NEW YORK EXHIBITION
October 5 through November 10, 2023
The Fuller Building
595 Madison Avenue, 4th floor
New York, NY 10022
318 Worth Avenue
Palm Beach, FL 33480 (561) 720-2079
Copyright © 2023 Adelson Galleries, Inc.
Texts: Amanda Deckelbaum, Danielle Delhaes, Adam Adelson
Design: Steven Spazuk, Georgia Adelson
Photography: Steven Spazuk, Oliver Bernardi (p.1, 2, 8, 9, 25, 26, 27, 36, 37)
Cover image: Butterfly, 2022, Soot, watercolor and gold leaf on panel, 36 inches diameter
« My art is based on a sustained exploration of new dimensions and applications of the technique of “fumage,” that is, painting with fire. The focus of my subjects, projects and collections is the relationships between humans and the natural world. My work explores the current reality of the climate crisis and the Anthropocene through lenses that highlight the ambivalence of humanity. This duality of human nature is reflected in the medium of fire, and carbon as soot, both of which hold the power to nurture or destroy life. »--- Steven Spazuk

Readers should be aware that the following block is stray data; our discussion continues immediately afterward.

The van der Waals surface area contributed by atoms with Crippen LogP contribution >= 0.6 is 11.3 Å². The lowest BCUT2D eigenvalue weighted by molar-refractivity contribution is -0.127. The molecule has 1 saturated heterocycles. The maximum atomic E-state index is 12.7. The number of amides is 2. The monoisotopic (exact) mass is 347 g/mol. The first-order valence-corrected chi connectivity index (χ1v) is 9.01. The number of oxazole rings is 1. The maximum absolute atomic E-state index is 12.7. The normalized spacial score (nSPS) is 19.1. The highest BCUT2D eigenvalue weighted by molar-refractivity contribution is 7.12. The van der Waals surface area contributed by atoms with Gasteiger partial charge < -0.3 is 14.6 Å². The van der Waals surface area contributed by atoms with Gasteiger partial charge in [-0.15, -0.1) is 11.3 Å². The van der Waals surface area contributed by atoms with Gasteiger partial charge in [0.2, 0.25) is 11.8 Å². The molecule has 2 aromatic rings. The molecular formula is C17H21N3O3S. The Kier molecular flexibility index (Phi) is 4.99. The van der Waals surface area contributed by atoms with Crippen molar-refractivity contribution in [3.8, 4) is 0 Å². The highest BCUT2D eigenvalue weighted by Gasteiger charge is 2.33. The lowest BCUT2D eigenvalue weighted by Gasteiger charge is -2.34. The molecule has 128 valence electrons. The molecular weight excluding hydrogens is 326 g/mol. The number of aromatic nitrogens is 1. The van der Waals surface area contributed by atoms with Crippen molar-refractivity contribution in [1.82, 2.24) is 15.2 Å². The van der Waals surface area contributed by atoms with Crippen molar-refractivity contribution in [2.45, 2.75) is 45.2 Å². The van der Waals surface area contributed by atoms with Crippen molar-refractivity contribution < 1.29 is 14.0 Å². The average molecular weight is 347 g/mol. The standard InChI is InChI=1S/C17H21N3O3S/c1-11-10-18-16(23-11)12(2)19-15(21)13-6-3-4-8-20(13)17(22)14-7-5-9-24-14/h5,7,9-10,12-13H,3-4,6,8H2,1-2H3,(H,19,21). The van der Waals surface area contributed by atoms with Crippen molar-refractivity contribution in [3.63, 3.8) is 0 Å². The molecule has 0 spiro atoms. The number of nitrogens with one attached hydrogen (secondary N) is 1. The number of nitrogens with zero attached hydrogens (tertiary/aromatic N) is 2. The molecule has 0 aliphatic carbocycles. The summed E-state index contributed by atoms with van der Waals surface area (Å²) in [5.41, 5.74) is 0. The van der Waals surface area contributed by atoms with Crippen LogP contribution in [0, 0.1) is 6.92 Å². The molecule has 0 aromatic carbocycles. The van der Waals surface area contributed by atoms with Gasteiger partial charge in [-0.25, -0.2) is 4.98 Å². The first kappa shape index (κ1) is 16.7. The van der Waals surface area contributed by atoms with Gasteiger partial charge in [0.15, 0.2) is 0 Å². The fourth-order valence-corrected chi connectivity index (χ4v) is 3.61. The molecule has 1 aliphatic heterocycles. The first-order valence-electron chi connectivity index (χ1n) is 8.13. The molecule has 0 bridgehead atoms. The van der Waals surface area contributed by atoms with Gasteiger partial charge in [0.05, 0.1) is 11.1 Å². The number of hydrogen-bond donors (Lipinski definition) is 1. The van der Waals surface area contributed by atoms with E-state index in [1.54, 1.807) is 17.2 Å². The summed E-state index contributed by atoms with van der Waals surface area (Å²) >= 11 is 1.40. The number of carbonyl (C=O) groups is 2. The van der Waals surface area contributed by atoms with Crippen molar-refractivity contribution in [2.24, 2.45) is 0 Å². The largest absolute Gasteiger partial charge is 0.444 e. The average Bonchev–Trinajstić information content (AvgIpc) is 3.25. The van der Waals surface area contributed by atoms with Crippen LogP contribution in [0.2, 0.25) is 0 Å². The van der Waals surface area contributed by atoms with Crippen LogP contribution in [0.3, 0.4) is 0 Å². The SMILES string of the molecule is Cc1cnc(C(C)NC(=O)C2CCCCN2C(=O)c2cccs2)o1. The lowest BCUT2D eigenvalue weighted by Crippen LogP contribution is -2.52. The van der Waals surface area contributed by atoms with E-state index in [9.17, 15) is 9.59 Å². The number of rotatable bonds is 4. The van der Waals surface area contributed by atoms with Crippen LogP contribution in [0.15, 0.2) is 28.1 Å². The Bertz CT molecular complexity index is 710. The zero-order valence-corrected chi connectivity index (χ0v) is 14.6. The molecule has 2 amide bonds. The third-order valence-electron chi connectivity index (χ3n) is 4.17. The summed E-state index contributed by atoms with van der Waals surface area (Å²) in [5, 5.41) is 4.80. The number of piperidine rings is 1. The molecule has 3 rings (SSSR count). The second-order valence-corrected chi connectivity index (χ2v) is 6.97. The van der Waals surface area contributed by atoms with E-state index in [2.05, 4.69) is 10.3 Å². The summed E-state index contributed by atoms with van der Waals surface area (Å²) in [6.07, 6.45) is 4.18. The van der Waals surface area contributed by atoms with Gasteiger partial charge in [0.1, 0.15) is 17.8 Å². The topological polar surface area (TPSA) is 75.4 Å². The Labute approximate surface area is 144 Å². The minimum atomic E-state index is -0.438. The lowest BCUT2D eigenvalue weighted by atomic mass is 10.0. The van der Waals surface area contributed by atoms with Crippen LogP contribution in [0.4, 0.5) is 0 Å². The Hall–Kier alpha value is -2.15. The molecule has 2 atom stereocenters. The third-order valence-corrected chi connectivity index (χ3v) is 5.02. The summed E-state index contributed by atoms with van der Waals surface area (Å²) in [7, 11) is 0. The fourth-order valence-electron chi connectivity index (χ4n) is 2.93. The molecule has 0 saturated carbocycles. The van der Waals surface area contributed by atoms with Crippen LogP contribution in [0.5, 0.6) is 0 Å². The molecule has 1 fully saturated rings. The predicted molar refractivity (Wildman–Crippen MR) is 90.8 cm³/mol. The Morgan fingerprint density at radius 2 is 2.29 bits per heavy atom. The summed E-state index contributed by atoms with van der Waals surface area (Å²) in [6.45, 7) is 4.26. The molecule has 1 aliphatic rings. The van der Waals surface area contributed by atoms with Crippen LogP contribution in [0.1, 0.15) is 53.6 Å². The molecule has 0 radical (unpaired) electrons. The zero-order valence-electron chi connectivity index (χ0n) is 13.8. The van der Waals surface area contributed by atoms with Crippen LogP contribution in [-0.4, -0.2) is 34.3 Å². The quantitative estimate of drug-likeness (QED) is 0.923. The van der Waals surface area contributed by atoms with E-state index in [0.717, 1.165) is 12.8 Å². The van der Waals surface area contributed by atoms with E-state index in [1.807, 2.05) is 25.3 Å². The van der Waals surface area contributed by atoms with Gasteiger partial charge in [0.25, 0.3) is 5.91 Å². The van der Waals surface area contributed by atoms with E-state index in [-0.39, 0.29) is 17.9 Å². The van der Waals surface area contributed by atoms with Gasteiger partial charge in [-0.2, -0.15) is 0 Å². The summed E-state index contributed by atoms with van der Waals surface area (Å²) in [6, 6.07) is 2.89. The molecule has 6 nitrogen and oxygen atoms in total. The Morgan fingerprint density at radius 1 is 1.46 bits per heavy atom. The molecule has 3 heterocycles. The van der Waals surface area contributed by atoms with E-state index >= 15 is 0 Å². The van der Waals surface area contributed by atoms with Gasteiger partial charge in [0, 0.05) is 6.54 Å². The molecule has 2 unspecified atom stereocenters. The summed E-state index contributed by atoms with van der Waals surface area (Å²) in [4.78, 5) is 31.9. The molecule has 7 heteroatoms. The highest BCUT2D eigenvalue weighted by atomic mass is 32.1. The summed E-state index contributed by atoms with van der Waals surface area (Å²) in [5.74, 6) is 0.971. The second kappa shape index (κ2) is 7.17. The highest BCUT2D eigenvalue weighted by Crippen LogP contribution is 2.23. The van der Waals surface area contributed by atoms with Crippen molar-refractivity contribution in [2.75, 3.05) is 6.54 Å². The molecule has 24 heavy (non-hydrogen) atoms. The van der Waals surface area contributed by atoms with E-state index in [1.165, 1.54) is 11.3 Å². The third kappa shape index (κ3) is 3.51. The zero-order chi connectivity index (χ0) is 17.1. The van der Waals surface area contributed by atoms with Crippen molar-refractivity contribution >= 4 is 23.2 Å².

Adelson Galleries is delighted to introduce the newest collection of work by Steven Spazuk. Representing Spazuk since 2017 and having hosted three solo exhibitions, the gallery proudly presents his creations for the first time in our New York location.
The artworks within this series convey a thoughtful message and showcase his distinctive medium: fumage. Through the careful application of fire to gessoed boards, the artist utilizes residual black carbon soot as pigment, skillfully transforming it into remarkably realistic figures. In this latest series titled “KIN,” Spazuk seamlessly merges animal forms with human silhouettes and vice versa. This gentle interplay serves as a subtle reminder of the delicate bonds between humanity and the natural world. We invite all to explore the diverse range of species depicted in these works and to contemplate their personal connection with Nature.Adam Adelson Executive Director Adelson Galleries